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Morality In the Law of Tort

The word tort is derived from the Latin tortus, meaning twisted. It came to mean wrong, and it is still so used in French: J ai tort; I am wrong. In English, the word ‘tort’ has a purely technical legal meaning – a legal wrong for which the law provides a remedy. But the word ‘tort’ as used in law has various definitions according to different writers. Law of tort is still an unexplored charter or at least not a thoroughly explored one, even till date especially in developing countries. The law imposes a duty to respect the legal rights vested in the members of the society and the person making a breach of that duty is said to have done the wrongful act. Tort is a breach of duty recognised under the law of tort[1].

Whether Tort Law has morality:
Tort Law started just from the morality of the society and has some moral values as its underpinnings. In its most basic terms, the source of tort law is to shield society from chaos and pandemonium by establishing a court in which one individual can bring a claim against another, without resorting to private revenge.[1]Like the morals of society construes that no person should do anything wrong with anyone and if he has done anything wrong, then he must be punished, just to get the victim back to a decent position.

For eg. In Strict liability principle, at large, usually there is not a mistake or fault, rather it is mostly an inevitable accident, but it would be immoral if the person suffered are left as such without providing them any relief.Tort law doesn’t express morality at large nut has a specific structure that a moral account of it must track.

Although Tort law has moral underpinnings, it cant be said that it is wholly based on moral values. In modern day law of tort, it must be noted that the wrongful act or a wrongful omission must be one recognized by law. If there is a mere moral or social wrong, there cannot be a liability for the same.

For example, if somebody fails to help a starving man or save a drowning child, it is only a moral wrong and, therefore, no liability can arise for that unless it can be proved that there was a legal duty to help the starving man or save the drowning child. Another example pertinent where merely breach of moral duty doesn’t held the person guilty would be of a women who falls ill and requests her neighbour B to look after her since she is all alone.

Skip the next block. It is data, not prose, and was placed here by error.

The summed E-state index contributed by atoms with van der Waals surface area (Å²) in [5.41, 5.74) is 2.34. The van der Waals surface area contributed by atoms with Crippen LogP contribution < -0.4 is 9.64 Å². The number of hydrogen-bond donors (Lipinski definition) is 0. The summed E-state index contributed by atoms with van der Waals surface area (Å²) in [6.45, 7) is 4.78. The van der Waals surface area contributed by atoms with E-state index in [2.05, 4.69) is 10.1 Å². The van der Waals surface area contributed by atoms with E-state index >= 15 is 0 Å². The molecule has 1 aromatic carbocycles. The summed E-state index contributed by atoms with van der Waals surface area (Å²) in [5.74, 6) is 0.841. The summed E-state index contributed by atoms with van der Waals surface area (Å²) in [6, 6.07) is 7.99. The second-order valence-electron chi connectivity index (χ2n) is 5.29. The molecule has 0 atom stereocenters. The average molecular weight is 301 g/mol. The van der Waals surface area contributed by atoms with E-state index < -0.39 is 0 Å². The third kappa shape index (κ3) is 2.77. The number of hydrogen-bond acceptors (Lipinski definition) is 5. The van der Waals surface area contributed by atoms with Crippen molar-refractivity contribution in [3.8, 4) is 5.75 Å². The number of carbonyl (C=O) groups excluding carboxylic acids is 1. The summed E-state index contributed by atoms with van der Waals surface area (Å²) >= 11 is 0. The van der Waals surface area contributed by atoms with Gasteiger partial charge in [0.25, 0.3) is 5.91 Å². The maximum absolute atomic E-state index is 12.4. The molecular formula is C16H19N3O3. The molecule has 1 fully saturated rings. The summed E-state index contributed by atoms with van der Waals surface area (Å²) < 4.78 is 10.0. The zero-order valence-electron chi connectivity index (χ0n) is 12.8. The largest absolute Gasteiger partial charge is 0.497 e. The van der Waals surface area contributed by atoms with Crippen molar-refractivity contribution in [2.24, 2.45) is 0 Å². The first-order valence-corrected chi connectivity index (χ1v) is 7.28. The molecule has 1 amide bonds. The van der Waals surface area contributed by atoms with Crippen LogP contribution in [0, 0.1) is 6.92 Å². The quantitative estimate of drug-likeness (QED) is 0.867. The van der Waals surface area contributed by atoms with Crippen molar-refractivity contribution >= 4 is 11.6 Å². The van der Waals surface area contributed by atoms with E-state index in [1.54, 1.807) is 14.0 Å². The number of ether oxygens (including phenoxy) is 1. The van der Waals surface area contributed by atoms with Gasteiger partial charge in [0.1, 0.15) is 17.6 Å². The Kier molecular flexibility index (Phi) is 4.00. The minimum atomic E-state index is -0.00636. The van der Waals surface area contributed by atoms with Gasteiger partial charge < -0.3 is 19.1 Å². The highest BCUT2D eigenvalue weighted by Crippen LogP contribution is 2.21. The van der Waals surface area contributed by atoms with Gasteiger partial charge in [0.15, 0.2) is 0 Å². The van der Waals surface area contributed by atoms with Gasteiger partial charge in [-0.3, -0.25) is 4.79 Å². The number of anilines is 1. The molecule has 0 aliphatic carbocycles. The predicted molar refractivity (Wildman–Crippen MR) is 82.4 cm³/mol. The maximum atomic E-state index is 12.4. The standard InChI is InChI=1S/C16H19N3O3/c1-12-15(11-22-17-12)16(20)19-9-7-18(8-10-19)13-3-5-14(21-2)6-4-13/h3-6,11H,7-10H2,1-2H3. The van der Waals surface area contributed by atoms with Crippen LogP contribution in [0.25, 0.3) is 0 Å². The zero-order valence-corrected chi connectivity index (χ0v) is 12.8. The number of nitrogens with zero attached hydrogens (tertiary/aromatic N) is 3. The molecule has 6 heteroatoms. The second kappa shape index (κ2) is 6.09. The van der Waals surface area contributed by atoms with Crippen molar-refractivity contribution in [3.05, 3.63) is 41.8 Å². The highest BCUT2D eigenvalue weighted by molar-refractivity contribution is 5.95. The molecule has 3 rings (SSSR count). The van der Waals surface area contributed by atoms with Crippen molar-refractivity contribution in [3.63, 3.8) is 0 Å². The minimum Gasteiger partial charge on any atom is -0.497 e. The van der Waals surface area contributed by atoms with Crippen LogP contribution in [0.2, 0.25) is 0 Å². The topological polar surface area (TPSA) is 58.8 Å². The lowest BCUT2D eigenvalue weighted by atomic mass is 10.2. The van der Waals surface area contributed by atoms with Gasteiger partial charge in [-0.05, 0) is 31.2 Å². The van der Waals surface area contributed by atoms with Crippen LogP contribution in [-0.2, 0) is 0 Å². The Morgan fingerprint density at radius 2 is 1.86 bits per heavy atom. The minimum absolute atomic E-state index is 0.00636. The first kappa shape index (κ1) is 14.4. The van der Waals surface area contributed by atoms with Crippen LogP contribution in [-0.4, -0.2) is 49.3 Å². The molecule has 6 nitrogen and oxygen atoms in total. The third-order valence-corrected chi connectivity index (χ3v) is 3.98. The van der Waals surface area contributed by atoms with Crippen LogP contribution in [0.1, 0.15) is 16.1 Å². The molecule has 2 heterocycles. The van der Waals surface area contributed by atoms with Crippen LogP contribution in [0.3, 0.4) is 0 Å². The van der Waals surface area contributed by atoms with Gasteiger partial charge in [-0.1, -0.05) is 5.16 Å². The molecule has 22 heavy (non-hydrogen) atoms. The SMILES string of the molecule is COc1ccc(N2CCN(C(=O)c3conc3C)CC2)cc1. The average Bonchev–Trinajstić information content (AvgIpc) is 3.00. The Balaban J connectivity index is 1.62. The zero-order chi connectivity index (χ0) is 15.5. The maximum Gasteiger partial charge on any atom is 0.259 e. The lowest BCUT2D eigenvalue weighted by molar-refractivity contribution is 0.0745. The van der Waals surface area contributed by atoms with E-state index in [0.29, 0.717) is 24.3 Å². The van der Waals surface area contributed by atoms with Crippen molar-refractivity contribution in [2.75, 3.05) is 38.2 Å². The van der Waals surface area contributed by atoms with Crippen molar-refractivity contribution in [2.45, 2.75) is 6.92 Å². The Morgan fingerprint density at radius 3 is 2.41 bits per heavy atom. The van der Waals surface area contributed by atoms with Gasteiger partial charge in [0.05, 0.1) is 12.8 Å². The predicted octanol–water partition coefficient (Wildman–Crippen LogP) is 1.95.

B takes care of 'A' and extends all types of help like giving food and medicines to her and making her comfortable with his presence at the time of need. A recovered after sometime. Once B fell ill, he requested A to help him during his illness but A never acceded to B's request and B due to lack of proper care and help became disabled. Here, it was A's moral duty to look after B but if he doesn’t take care of the lady, he can’t be held liable.

Another situation where the morality aspect is bit sided is as follows:
Suppose A and B are driving negligently and rashly, but due to grace of God, A passed the road safely without causing any harm to anyone but unfortunately B smashed the car into another person C. Now according to modern law of tort , only B is liable because only has infringed the legal right of anyone (in this case C), but if we look at this situation from a moral aspect both should be held guilty because both were doing their work negligently.

Also it is said morally that, the one who have done the wrong deed must face the consequence, but in master servant relationship, in the modern tort law, the master of the servant faces the consequences of the deed done by his servant.

We can conclude with this observation that there may be certain moral wrongs, which may cause damage to others but here law offers no legal remedy; and on the contrary, there are certain legal wrongs which may not cause any loss or damage to another person, but the law provides a legal remedy although there is mere a violation of private legal right. And we can say that tort law is not solely based on morality but is merely a concoction of moral and legal responsibilities.[i]

End-Notes:
  1. Evolution of Tort Law Owlcation - Education, https://owlcation.com/social-sciences/Evolution-of-Tort-Law.
References:
  1. R. K Bangia, The law of torts, including compensation under the Motor Vehicles Act (Allahabad Law Agency) (1995)
  2. Andre Tunc, Tort Law and the Moral Law, 30 CAMBRIDGE L.J. 247 (1972).
  3. Jules L. Coleman, The Morality of Strict Tort Liaiblity, 18 WM. & MARY L. REV. 259 (1976).
  4. Stephen R. Perry, The Moral Foundations of Tort Law, 77 IOWA L. REV. 449 (1992).
  5. Henry E. Smith, Modularity and Morality in the Law of Torts, 4 Journal of Tort Law (2011).
  6. Percy Henry Winfield et al., Winfield and Jolowicz on Tort (Sweet and Maxwell 19)

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